If you’re like most people, you’ve noticed differences in the way your mind works over time. The good news is that understanding the potential threats to brain health can help you make smart choices to strengthen mental alertness.
Threats to brain health
Some health conditions can negatively affect your brain. Heart disease, high blood pressure and diabetes can alter or damage blood vessels throughout your body, including the brain.
Some medications and combinations of drugs, as well as alcohol use, may affect thinking.
Alzheimer’s disease and other types of dementia harm the brain, too. While no one knows how to prevent dementia, many approaches that are good for your health in other ways, like exercise and a healthy diet, are being tested.
Actions that help your brain
• Get regular health screenings.
• Manage diabetes, high blood pressure and high cholesterol.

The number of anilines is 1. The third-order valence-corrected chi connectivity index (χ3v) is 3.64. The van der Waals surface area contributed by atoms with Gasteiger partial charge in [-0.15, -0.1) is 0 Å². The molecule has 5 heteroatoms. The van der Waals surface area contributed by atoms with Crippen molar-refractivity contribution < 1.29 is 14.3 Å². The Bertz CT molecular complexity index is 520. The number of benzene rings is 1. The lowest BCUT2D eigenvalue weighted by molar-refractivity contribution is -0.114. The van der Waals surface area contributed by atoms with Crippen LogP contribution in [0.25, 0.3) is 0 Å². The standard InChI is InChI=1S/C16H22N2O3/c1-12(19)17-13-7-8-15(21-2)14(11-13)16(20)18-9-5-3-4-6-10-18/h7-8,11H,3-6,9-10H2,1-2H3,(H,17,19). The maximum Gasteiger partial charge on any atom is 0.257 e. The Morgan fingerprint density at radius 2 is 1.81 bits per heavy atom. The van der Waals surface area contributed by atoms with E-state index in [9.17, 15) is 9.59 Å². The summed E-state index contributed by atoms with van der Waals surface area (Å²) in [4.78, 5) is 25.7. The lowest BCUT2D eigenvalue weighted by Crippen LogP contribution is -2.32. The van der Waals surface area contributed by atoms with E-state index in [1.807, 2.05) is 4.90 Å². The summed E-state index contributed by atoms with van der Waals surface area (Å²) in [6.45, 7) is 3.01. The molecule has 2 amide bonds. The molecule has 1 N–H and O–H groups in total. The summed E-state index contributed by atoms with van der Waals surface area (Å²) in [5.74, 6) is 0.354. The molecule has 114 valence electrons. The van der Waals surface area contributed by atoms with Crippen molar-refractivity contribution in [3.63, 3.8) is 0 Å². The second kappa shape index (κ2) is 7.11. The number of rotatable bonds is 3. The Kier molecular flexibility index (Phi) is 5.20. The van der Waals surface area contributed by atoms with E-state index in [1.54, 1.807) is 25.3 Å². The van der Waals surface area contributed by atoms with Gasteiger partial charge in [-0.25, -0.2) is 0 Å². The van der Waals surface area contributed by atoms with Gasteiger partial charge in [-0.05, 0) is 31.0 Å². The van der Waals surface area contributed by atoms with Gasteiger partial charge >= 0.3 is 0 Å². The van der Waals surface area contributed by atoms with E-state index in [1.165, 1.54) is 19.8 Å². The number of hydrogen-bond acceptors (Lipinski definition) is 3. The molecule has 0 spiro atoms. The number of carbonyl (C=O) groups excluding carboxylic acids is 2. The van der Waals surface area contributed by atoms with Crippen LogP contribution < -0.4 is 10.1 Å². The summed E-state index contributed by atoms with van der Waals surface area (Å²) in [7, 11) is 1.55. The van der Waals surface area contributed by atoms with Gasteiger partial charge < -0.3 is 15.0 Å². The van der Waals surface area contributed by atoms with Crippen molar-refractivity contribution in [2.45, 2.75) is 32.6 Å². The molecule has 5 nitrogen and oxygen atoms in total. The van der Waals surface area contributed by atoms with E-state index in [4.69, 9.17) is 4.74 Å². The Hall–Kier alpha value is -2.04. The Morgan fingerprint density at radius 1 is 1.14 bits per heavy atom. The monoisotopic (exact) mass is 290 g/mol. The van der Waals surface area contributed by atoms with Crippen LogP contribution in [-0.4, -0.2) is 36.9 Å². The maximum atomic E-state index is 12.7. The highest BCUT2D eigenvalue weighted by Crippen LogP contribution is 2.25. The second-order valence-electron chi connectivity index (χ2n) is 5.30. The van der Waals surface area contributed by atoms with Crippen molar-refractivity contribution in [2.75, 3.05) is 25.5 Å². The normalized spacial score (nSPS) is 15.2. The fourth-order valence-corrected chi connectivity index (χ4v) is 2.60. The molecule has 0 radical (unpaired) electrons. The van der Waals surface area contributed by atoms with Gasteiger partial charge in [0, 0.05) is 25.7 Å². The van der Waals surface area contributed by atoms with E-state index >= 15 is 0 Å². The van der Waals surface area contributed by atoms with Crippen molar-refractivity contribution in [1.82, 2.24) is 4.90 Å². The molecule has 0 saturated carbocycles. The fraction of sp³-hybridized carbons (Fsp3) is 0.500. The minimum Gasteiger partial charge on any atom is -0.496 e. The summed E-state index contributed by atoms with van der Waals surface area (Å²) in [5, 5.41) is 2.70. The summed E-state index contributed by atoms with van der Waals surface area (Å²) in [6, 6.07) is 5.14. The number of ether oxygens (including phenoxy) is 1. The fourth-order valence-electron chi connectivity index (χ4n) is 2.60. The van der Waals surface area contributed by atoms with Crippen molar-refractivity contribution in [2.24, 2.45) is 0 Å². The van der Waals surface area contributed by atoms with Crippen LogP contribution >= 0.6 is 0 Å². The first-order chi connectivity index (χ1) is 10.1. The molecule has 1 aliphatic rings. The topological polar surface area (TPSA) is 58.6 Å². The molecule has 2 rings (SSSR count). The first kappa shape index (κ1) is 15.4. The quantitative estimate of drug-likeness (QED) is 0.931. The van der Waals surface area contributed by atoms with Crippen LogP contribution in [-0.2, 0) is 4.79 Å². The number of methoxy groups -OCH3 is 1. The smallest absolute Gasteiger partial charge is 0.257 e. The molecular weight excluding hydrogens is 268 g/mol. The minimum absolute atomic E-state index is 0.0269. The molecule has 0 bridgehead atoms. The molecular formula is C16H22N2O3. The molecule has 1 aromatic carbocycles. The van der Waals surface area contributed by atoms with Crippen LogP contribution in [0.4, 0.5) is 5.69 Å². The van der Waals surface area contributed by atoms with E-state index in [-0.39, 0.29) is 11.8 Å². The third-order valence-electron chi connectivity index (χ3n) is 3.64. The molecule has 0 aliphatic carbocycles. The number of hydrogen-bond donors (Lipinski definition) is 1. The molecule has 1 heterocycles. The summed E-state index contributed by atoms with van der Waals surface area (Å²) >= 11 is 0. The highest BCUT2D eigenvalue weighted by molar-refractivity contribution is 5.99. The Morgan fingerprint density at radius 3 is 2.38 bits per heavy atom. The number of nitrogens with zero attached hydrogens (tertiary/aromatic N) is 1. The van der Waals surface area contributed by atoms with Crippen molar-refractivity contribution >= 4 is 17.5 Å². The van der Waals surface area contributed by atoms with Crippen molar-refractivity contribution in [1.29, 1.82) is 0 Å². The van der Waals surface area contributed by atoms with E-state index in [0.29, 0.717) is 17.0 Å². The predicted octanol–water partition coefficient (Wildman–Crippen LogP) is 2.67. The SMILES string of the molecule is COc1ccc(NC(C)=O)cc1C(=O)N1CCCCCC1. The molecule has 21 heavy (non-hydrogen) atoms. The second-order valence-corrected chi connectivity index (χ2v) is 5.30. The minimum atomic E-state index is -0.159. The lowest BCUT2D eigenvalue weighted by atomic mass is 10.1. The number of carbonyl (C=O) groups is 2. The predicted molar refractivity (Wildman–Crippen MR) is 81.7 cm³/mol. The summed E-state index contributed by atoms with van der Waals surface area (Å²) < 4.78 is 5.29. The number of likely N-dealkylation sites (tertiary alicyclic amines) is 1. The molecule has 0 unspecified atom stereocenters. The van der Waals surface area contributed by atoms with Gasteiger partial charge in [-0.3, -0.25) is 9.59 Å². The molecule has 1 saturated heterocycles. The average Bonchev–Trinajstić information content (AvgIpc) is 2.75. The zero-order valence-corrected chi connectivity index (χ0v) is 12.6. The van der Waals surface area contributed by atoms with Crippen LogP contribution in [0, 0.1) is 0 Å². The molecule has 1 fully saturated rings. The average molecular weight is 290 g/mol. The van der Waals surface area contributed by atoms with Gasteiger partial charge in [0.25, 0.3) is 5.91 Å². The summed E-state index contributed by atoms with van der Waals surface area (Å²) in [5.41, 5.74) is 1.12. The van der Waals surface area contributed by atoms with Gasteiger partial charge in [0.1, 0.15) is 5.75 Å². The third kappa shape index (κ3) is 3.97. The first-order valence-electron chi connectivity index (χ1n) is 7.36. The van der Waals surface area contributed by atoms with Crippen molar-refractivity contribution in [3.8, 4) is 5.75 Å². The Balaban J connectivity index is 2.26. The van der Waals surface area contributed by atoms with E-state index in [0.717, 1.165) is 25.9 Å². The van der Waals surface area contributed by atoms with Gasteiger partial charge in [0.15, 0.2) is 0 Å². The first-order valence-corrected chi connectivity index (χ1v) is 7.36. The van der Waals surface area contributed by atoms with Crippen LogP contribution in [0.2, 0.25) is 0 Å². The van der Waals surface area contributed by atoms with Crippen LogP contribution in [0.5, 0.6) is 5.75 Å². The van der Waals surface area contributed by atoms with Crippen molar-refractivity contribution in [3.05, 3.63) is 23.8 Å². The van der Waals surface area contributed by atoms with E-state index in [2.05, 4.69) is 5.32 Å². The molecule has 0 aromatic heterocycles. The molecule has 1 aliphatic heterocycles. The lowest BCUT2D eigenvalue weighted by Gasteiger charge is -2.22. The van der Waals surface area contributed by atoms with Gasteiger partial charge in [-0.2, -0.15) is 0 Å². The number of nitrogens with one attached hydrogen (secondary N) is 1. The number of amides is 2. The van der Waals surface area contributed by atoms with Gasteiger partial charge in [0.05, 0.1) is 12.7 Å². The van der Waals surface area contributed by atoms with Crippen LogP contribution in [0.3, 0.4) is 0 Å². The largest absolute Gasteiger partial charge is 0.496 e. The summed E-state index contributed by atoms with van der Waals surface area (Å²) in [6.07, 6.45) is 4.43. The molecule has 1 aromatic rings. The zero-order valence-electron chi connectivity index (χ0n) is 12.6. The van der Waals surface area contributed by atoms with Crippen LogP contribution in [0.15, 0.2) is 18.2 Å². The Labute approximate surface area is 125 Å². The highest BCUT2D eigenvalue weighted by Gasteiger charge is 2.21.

• Talk with your doctor or pharmacist about the medications you take and any possible side effects.
• Try to maintain a balanced diet of fruits and vegetables, whole grains, lean meats (including fish and poultry), and low-fat or nonfat dairy products. Monitor your intake of solid fat, sugar and salt and eat proper portion sizes.
• Drink moderately, if at all, because avoiding alcohol can reverse some negative changes related to brain health.
• Be physically active be cause doing so may improve connections among your brain cells. Older adults should get at least 150 minutes of exercise each week.
• Don’t smoke. Quitting at any age will be beneficial to your mind and body. Nonsmokers have a lower risk of heart attacks, stroke and lung diseases, as well as increased blood circulation.
• Be safe. Older adults are at higher risk of falling and other accidents that can cause brain injury. To reduce your risk, exercise to improve balance and coordination, take a falls prevention class and make your home safer.
• Keep your mind active by doing mentally stimulating activities including reading, playing games, teaching or taking a class, and being social. Volunteer.
• Visit an Area Agency on Aging (AAA). These community-based agencies provide a welcoming environment for older adults and caregivers interested in learning about services from meals, transportation and in-home care to volunteer opportunities and classes to keep them healthy and engaged.
North American Precis Syndicate